Waves of lava seen in largest volcanic crater on Jupiter's moon
Series of LBTO images showing Europa crossing the disk of Io. Loki Patera is the bright hot spot in the upper part of the disk. Europa appears dark because water ice on its surface absorbs incident sunlight, while the sulfur dioxide ice on Io's surface is less absorbing at this wavelength. Credit: Large Binocular Telescope Observatory
Researchers have taken advantage of a rare orbital alignment between two of Jupiter's moons, namely Io and Europa, and obtained an exceptionally detailed map of the largest lava lake on Io.
On March 8, 2015, Europa passed in front of Io, the most volcanically active body in the solar system, gradually blocking out light from the volcanic moon. Because Europa's surface is coated in water ice, it reflects very little sunlight at infrared wavelengths, allowing researchers to accurately isolate the heat emanating from volcanoes on Io's surface.
The infrared data showed that the surface temperature of Io's massive molten lake steadily increased from one end to the other, suggesting that the lava had overturned in two waves that each swept from west to east at about a kilometer, or 3,300 feet, per day.
Overturning lava is a popular explanation for the periodic brightening and dimming of the hot spot, called Loki Patera after the Norse god. The most active volcanic site on Io, Loki Patera is about 200 kilometers, or 127 miles, across. The hot region of the patera, a bowl-shaped volcanic crater, has a surface area of 21,500 square kilometers.
Astronomers first noticed Io's changing brightness in the 1970s, but only when the Voyager 1 and 2 spacecraft of the U.S. National Aeronautics and Space Administration (NASA) flew by in 1979 did it become clear that this was because of volcanic eruptions on the surface.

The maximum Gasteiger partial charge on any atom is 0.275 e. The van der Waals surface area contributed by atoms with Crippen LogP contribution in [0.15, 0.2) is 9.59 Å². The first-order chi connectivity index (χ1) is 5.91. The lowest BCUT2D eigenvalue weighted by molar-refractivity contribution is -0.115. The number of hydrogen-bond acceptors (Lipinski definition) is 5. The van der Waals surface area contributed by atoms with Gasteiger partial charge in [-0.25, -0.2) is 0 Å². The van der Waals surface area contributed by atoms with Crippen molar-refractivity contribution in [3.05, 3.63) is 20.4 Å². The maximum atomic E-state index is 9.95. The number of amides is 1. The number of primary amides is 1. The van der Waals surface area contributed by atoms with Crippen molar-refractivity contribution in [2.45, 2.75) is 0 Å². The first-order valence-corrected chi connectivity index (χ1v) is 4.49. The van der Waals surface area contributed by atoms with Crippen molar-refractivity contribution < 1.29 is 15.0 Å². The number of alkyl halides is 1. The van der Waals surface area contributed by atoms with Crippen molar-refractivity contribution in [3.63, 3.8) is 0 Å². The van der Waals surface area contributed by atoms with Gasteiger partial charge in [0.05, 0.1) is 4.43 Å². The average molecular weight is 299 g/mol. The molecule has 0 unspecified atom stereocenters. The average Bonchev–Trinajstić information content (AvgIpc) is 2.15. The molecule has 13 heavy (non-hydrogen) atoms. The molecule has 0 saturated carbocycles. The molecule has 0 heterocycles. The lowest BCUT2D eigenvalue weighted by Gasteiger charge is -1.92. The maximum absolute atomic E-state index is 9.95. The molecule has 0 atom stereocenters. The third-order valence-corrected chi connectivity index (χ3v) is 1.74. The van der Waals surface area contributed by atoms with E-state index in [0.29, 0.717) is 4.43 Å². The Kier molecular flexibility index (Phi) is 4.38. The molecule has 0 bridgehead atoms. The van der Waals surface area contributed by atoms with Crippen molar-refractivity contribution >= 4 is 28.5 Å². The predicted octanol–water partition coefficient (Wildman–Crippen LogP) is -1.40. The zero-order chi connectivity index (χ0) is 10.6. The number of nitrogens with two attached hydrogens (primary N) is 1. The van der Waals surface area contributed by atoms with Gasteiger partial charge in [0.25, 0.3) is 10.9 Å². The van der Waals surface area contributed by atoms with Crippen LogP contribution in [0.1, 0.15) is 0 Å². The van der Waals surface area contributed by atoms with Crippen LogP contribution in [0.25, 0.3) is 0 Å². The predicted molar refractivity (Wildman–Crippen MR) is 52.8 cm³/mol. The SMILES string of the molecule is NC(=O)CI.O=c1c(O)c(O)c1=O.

Despite highly detailed images from NASA's Galileo mission in the late 1990s and early 2000s, astronomers continue to debate whether the brightenings at Loki Patera, which occur every 400 to 600 days, are due to overturning lava in a massive lava lake, or periodic eruptions that spread lava flows over a large area.
"If Loki Patera is a sea of lava, it encompasses an area more than a million times that of a typical lava lake on Earth," said Katherine de Kleer, a University of California, Berkeley, graduate student and the lead author of a study published in the journal Nature. "In this scenario, portions of cool crust sink, exposing the incandescent magma underneath and causing a brightening in the infrared."
The images leading to the new findings were obtained by the twin 8.4-meter, or 27.6-foot, mirrors of the Large Binocular Telescope Observatory in the mountains of southeast Arizona, a state in the southwestern United States, linked together as an interferometer using advanced adaptive optics to remove atmospheric blurring. The facility is operated by an international consortium headquartered at the University of Arizona in Tucson.
"This is the first useful map of the entire patera," co-author Ashley Davies, of the Jet Propulsion Laboratory in Pasadena, Southern California, was quoted as saying in a UC Berkeley news release. "It shows not one but two resurfacing waves sweeping around the patera. This is much more complex than what was previously thought."
"This is a step forward in trying to understand volcanism on Io, which we have been observing for more than 15 years, and in particular the volcanic activity at Loki Patera," noted Imke de Pater, a UC Berkeley professor of astronomy.
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